That it appeared so quickly is remarkable. That the first-ever is
built to shop-ready standards is merely inconceivable. I cannot
think of one other company which could duplicate that
performance. (I know, Linn and Michell, too, have awesome
engineering capabilities, but they've been making turntables for

Okay, so SME deserves to enter the record books just for the
basic achievement. But what does the SME turntable do for the
ailing LP? And will vinyl fanciers stump up the necessary #9k?

AR-A is the least naive individual I've ever met. He knows full
well that the food which you feed a turntable is in dwindling
supply, the steak we call LPs being replaced by the mystery-meat
we know as CD. But AR-A also knows that the only people who would
even consider the SME Series 30 are those who 1) have the
wherewithal to purchase such a costly device, 2) have enough
respect for the LP to deem it a primary source even into the
digital era and 3) have record libraries which warrant the
purchase of a new turntable and the cosseting it can provide.

[Note: It has come to my attention that some would argue with
Kessler's Only Dictum: the KOD states that anyone whose hi-fi
costs more than his or her software library is a hi-fi nut, not a
music lover, and is therefore of a lower order. Remember, hi-fi
is the means to an end, not an end in itself. Anyway, I would
call for the public hanging of anyone who buys an SME 30, a
Goldmund, a Basis, a Versa or any other state-of-the-art spinner
when they have only 10 LPs. On the other hand, I realise that, at
even #7 per LP, a customer would have to own only 1285 to justify
the purchase of the SME. But that doesn't account for the rest of
the system...]

So SME has risen to the challenge of creating the final turntable
by producing a deck which blends the traditional -- belt-drive,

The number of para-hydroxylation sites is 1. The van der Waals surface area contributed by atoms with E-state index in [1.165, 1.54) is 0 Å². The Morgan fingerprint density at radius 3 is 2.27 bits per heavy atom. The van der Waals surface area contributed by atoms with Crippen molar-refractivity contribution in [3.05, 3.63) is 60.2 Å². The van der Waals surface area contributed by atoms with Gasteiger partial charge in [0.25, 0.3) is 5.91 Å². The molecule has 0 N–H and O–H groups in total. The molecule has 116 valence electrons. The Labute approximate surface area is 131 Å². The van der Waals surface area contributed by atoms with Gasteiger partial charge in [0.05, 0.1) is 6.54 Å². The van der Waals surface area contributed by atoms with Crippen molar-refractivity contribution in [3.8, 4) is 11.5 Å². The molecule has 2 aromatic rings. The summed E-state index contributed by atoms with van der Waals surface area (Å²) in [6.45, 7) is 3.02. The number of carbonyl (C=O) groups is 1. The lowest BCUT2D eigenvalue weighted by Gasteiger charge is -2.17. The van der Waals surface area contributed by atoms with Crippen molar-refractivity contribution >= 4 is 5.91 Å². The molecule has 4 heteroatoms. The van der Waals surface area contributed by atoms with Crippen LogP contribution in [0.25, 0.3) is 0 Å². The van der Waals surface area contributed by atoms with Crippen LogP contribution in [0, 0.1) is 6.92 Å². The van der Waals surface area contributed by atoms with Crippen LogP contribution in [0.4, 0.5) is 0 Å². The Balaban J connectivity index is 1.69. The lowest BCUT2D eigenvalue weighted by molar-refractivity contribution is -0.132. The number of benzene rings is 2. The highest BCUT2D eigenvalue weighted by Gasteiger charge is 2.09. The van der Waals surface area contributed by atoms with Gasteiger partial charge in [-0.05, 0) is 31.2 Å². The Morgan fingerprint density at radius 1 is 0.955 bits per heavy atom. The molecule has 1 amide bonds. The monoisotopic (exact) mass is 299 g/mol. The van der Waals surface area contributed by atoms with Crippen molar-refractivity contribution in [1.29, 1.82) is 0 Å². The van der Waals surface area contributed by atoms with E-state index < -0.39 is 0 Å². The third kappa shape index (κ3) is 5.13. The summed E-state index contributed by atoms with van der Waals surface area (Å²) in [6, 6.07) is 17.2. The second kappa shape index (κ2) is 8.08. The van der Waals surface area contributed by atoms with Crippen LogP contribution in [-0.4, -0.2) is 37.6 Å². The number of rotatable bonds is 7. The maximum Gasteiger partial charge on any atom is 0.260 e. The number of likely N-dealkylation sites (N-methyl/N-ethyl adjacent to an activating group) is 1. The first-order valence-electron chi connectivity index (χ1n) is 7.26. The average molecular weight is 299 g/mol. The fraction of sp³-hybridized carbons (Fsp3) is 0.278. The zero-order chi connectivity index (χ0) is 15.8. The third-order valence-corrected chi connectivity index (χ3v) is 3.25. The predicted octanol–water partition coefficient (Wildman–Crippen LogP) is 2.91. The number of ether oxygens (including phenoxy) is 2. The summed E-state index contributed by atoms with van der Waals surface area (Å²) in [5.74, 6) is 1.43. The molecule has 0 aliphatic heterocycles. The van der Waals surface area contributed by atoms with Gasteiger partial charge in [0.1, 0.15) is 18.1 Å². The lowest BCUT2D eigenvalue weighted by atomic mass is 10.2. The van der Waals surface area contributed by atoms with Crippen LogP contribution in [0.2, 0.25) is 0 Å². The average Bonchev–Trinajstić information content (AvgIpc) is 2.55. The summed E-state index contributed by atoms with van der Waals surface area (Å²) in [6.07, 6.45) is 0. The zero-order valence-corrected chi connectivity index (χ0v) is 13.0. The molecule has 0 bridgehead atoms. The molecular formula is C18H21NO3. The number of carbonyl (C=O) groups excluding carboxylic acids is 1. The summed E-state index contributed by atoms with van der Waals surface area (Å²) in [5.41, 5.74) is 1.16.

full suspension -- with the radical. MC's accompanying review
will give you the full details, so I'll stick with some general

It appears that SME chose to create a deck which can remain
wholly independent of the environment in which it resides. In the
best SME manner, it is designed to be foolproof, so there is no
penalty despite the complexity of the suspension. It's a
four-pointer, the argument running along the same lines as those
for the design of the Basis (see ¬HFN/RR¬ March 1990). As with the
Basis, high mass is used in conjunction with a fluid-damped
support system to create a suspension which offers both isolation
and damping, but SME has opted for what AR-A regards as a zero-Q
tuning. Unlike any other suspended turntable where subchassis
flop up and down to the tune of 2-3Hz, the Series 30 operates in
slo-mo. Press down on the assembly and it returns to normal
height with a slow and graceful ascent.

You get the impression that any unwanted vibrations routed away
from the LP find their way out of the main plate and into the
hydraulic fluid. While I believe that MC had different results
with turntable tables unlike the ones I tried, I found that -- on
an ¬HFN/RR¬ Newsstand,a concrete floor or a Partington-made
equipment rack -- the Series 30 acted as if in an isolation
chamber. It was absolutely unshakeable, easily passing the old
kick-the-tyres test of lowering the stylus onto a stationary LP,
turning up the wick and giving it a thump. What was heard through
the speakers was barely detectable.

The 'springy' bit of the suspension consists of an array of 10
precision-made rubber bands on top of each of the four pillars.
Allied with the fluid suspension, the combination produces a
player which is immune to upset. Lest you think that this hybrid
creates a nightmare for the installer, note that the transition
from the packed, in-transit lock-up mode to the
correctly-adjusted, free-floating state takes mere minutes. A
clever arrangement of locking screws marries the upper section to
the base plate, at the same time sealing the fluid chambers.
Release the screws and you're floating again. As for adjustments,
the sheer weight of the assembly makes it self-levelling, while
the correct ride height is achieved by turning screws in the tops
of the pillars to create a gap between the upper and lower
sections of the pillars. Naturally, SME supplies the necessary
jig, a strip of metal which you insert in the gap.

The main chassis, though, should be levelled first, using a
built-in spirit level in conjunction with height-adjustable feet
reminiscent of Micro-Seiki's Microsorbers. Place the belt over